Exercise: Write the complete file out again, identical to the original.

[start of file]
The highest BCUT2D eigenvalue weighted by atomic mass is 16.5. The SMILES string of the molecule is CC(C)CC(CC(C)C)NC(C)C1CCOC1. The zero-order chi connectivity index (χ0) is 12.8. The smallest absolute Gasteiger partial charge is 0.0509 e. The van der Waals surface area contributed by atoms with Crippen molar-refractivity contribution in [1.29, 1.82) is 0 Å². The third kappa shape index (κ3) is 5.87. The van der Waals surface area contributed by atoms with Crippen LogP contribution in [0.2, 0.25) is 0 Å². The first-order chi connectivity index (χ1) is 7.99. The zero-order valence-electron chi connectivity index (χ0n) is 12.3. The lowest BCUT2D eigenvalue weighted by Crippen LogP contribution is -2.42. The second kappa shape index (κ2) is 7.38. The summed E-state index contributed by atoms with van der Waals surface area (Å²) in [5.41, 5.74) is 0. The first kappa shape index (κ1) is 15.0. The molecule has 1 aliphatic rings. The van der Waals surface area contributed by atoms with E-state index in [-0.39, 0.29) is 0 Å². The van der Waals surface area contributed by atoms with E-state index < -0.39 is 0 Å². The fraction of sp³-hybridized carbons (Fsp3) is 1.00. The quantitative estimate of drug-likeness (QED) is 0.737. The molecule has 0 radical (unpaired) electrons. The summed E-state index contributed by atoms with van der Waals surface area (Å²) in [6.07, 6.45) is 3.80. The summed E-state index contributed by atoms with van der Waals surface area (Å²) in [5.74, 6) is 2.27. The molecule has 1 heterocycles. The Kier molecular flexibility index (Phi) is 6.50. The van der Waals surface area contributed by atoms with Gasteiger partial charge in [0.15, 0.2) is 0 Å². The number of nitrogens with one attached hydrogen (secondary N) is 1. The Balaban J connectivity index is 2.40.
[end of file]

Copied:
The highest BCUT2D eigenvalue weighted by atomic mass is 16.5. The SMILES string of the molecule is CC(C)CC(CC(C)C)NC(C)C1CCOC1. The zero-order chi connectivity index (χ0) is 12.8. The smallest absolute Gasteiger partial charge is 0.0509 e. The van der Waals surface area contributed by atoms with Crippen molar-refractivity contribution in [1.29, 1.82) is 0 Å². The third kappa shape index (κ3) is 5.87. The van der Waals surface area contributed by atoms with Crippen LogP contribution in [0.2, 0.25) is 0 Å². The first-order chi connectivity index (χ1) is 7.99. The zero-order valence-electron chi connectivity index (χ0n) is 12.3. The lowest BCUT2D eigenvalue weighted by Crippen LogP contribution is -2.42. The second kappa shape index (κ2) is 7.38. The summed E-state index contributed by atoms with van der Waals surface area (Å²) in [5.41, 5.74) is 0. The first kappa shape index (κ1) is 15.0. The molecule has 1 aliphatic rings. The van der Waals surface area contributed by atoms with E-state index in [-0.39, 0.29) is 0 Å². The van der Waals surface area contributed by atoms with E-state index < -0.39 is 0 Å². The fraction of sp³-hybridized carbons (Fsp3) is 1.00. The quantitative estimate of drug-likeness (QED) is 0.737. The molecule has 0 radical (unpaired) electrons. The summed E-state index contributed by atoms with van der Waals surface area (Å²) in [6.07, 6.45) is 3.80. The summed E-state index contributed by atoms with van der Waals surface area (Å²) in [5.74, 6) is 2.27. The molecule has 1 heterocycles. The Kier molecular flexibility index (Phi) is 6.50. The van der Waals surface area contributed by atoms with Gasteiger partial charge in [0.15, 0.2) is 0 Å². The number of nitrogens with one attached hydrogen (secondary N) is 1. The Balaban J connectivity index is 2.40.